, Volume 58, Issue 4, pp 563–573 | Cite as

PCR-RFLP-based method for reliable discrimination of cryptic species within Mecinus janthinus species complex (Mecinini, Curculionidae) introduced in North America for biological control of invasive toadflaxes

  • Ivo Toševski
  • Jelena Jović
  • Oliver Krstić
  • Andre Gassmann


Several populations of the stem-mining weevil Mecinus janthinus Germar species complex (Mecinini, Curculionidae), identified based on morphological characteristics, have been introduced in North America for the biological control of invasive toadflaxes of European origin: Linaria vulgaris Miller and L. dalmatica (L.) Miller (Plantaginaceae). According to the mitochondrial cytochrome oxidase subunit II (COII) gene haplotype divergence of Mecinus janthinus species complex, a total of 20 M. janthinus s.s., 3 M. janthinus s.l. of the ‘speciosa’ genotype and 29 M. janthiniformis haplotypes have been recorded across their native range in central and southeastern Europe. A polymerase chain reaction followed by restriction fragment length polymorphism (PCR-RFLP) diagnostic assay of COII gene using Hpy188III and MnlI enzyme-mix, was developed for fast and cost-effective discrimination of these morphologically very similar cryptic weevil species. It is shown that digestion generates unique 4-fragment restriction profile in M. janthinus s.s., 2-fragment profile in M. janthiniformis and 3-fragment profile in M. janthinus s.l. ‘speciosa’ group of haplotypes, allowing precise identification of each species or genotype. The proposed method represents a practical tool for fast and accurate identification of the target biocontrol agents and should prevent using inappropriate weevil species in redistribution programs for biological control of invasive toadflax species.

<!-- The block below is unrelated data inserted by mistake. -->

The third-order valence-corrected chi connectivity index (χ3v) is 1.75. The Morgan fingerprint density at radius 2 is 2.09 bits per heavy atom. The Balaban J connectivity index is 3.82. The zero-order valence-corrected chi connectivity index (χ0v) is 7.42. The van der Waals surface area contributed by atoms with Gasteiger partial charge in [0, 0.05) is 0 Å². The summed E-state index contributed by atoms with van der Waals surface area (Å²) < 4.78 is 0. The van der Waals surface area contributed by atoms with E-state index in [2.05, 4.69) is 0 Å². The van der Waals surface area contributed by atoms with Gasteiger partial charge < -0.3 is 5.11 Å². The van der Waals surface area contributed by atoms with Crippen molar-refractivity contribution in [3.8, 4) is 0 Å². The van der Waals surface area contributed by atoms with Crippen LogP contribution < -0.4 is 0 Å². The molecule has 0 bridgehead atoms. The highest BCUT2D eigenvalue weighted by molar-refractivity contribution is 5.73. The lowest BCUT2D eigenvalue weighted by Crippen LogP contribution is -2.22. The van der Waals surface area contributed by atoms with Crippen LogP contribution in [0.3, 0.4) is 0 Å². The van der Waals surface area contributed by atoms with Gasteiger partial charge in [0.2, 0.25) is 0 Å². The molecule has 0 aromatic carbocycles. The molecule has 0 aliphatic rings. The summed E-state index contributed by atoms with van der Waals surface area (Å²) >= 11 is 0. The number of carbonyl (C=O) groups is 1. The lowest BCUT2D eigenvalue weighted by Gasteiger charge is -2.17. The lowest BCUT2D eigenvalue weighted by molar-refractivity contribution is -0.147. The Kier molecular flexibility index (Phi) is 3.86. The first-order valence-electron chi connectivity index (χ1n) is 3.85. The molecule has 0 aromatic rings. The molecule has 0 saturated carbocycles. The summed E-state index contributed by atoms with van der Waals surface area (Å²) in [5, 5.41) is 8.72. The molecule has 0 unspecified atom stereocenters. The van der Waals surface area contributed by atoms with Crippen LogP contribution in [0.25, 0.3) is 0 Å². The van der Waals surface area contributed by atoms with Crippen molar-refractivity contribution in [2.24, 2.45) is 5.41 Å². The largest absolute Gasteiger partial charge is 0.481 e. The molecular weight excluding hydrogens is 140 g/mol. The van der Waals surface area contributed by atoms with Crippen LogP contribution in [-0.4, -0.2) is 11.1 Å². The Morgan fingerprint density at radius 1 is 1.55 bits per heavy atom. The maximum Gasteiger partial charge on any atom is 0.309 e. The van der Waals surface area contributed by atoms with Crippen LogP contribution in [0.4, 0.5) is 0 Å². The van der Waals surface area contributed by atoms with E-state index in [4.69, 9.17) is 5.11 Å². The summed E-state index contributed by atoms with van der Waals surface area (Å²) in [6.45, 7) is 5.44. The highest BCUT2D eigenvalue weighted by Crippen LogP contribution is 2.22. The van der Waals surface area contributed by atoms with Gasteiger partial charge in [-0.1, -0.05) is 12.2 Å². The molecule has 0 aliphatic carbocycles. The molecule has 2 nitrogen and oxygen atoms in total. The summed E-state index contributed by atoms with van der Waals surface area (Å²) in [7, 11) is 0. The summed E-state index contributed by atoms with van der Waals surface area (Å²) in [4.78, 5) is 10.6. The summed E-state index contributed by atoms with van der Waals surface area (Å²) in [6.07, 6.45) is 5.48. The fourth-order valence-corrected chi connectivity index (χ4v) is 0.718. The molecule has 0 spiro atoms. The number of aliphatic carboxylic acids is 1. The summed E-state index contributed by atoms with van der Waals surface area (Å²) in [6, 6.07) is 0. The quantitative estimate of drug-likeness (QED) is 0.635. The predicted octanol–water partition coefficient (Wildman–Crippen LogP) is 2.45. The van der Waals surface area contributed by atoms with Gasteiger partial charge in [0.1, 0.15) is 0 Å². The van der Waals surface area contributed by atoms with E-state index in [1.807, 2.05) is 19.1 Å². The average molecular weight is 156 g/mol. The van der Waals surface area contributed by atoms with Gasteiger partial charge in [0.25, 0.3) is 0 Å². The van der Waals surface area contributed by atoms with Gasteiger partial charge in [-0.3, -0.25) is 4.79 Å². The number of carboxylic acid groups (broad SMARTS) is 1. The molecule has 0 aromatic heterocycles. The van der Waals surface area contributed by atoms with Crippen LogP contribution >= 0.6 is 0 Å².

Curculionidae Invasive toadflaxes Mecinus janthiniformis Mecinus janthinus Molecular identification of biocontrol agent PCR-RFLP diagnostic assay 



We thank the Ministry of Forests and Range, British Columbia Provincial Government, the Wyoming Biological Control Steering Committee, USDA-APHIS-CPHST, the USDA Forest Service and the Montana Noxious Weed Trust Fund through the Montana State University, and the California Department of Food and Agriculture who supported this programme. We gratefully acknowledge the support of Dr De Clerck-Floate (AAFC, Lethbridge, Canada) and Dr Andrew Norton (Colorado State University, USA), the coordinators of the toadflax consortium in North America. This research was partly funded by Grant III43001 (The Ministry of Education, Science and Technological Development of the Republic of Serbia).


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Copyright information

© International Organization for Biological Control (IOBC) 2013

Authors and Affiliations

  • Ivo Toševski
    • 1
    • 2
  • Jelena Jović
    • 2
  • Oliver Krstić
    • 2
  • Andre Gassmann
    • 1
  1. 1.CABI Europe SwitzerlandDelémontSwitzerland
  2. 2.Department of Plant PestsInstitute for Plant Protection and EnvironmentZemunSerbia

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